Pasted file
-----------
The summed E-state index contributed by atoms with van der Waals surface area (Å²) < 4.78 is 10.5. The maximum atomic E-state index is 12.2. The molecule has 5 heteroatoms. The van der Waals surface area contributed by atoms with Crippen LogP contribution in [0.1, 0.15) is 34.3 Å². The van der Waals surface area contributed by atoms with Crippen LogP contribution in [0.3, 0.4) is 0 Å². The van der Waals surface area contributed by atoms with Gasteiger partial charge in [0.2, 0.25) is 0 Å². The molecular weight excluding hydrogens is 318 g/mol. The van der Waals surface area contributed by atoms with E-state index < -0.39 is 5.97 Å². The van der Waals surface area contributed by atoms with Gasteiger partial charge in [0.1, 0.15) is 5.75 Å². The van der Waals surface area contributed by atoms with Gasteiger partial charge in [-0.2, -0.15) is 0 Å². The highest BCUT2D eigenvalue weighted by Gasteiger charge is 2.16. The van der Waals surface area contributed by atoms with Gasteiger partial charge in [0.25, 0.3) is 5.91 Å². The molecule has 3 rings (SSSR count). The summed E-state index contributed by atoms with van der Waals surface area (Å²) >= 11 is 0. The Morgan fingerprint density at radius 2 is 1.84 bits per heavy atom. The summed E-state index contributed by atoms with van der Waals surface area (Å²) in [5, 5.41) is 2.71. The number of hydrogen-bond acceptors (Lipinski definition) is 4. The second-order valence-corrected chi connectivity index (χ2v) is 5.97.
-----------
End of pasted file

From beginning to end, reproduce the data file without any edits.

The summed E-state index contributed by atoms with van der Waals surface area (Å²) < 4.78 is 10.5. The maximum atomic E-state index is 12.2. The molecule has 5 heteroatoms. The van der Waals surface area contributed by atoms with Crippen LogP contribution in [0.1, 0.15) is 34.3 Å². The van der Waals surface area contributed by atoms with Crippen LogP contribution in [0.3, 0.4) is 0 Å². The van der Waals surface area contributed by atoms with Gasteiger partial charge in [0.2, 0.25) is 0 Å². The molecular weight excluding hydrogens is 318 g/mol. The van der Waals surface area contributed by atoms with E-state index < -0.39 is 5.97 Å². The van der Waals surface area contributed by atoms with Gasteiger partial charge in [0.1, 0.15) is 5.75 Å². The van der Waals surface area contributed by atoms with Gasteiger partial charge in [-0.2, -0.15) is 0 Å². The highest BCUT2D eigenvalue weighted by Gasteiger charge is 2.16. The van der Waals surface area contributed by atoms with Gasteiger partial charge in [0.25, 0.3) is 5.91 Å². The molecule has 3 rings (SSSR count). The summed E-state index contributed by atoms with van der Waals surface area (Å²) >= 11 is 0. The Morgan fingerprint density at radius 2 is 1.84 bits per heavy atom. The summed E-state index contributed by atoms with van der Waals surface area (Å²) in [5, 5.41) is 2.71. The number of hydrogen-bond acceptors (Lipinski definition) is 4. The second-order valence-corrected chi connectivity index (χ2v) is 5.97.